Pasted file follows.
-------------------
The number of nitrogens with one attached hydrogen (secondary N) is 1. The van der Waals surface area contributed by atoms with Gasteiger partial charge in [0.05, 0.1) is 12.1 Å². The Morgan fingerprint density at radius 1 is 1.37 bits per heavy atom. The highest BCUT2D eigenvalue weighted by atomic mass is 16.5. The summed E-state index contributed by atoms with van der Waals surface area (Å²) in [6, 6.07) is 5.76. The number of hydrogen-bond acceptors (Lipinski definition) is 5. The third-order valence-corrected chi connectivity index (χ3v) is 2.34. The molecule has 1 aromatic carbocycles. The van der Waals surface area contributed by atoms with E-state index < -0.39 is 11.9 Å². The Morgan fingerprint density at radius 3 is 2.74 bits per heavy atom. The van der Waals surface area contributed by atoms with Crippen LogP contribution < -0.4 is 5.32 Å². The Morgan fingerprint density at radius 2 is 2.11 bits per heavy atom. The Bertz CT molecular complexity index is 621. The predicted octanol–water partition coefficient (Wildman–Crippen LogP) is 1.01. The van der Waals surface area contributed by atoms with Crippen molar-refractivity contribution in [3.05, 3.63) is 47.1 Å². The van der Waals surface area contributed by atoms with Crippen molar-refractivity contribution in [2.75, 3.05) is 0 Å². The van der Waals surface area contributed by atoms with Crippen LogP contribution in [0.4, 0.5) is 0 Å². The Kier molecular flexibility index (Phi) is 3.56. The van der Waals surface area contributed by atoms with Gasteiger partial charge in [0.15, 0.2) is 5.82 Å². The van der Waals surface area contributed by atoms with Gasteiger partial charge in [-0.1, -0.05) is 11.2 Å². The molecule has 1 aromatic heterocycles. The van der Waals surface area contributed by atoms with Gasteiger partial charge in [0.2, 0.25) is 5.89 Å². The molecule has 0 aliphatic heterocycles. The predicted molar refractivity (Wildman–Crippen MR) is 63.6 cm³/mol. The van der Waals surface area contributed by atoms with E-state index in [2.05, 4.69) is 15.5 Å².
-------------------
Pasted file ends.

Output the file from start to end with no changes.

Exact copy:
The number of nitrogens with one attached hydrogen (secondary N) is 1. The van der Waals surface area contributed by atoms with Gasteiger partial charge in [0.05, 0.1) is 12.1 Å². The Morgan fingerprint density at radius 1 is 1.37 bits per heavy atom. The highest BCUT2D eigenvalue weighted by atomic mass is 16.5. The summed E-state index contributed by atoms with van der Waals surface area (Å²) in [6, 6.07) is 5.76. The number of hydrogen-bond acceptors (Lipinski definition) is 5. The third-order valence-corrected chi connectivity index (χ3v) is 2.34. The molecule has 1 aromatic carbocycles. The van der Waals surface area contributed by atoms with E-state index < -0.39 is 11.9 Å². The Morgan fingerprint density at radius 3 is 2.74 bits per heavy atom. The van der Waals surface area contributed by atoms with Crippen LogP contribution < -0.4 is 5.32 Å². The Morgan fingerprint density at radius 2 is 2.11 bits per heavy atom. The Bertz CT molecular complexity index is 621. The predicted octanol–water partition coefficient (Wildman–Crippen LogP) is 1.01. The van der Waals surface area contributed by atoms with Crippen molar-refractivity contribution in [3.05, 3.63) is 47.1 Å². The van der Waals surface area contributed by atoms with Crippen molar-refractivity contribution in [2.75, 3.05) is 0 Å². The van der Waals surface area contributed by atoms with Crippen LogP contribution in [0.4, 0.5) is 0 Å². The Kier molecular flexibility index (Phi) is 3.56. The van der Waals surface area contributed by atoms with Gasteiger partial charge in [0.15, 0.2) is 5.82 Å². The van der Waals surface area contributed by atoms with Gasteiger partial charge in [-0.1, -0.05) is 11.2 Å². The molecule has 1 aromatic heterocycles. The van der Waals surface area contributed by atoms with Gasteiger partial charge in [0.2, 0.25) is 5.89 Å². The molecule has 0 aliphatic heterocycles. The predicted molar refractivity (Wildman–Crippen MR) is 63.6 cm³/mol. The van der Waals surface area contributed by atoms with E-state index in [2.05, 4.69) is 15.5 Å².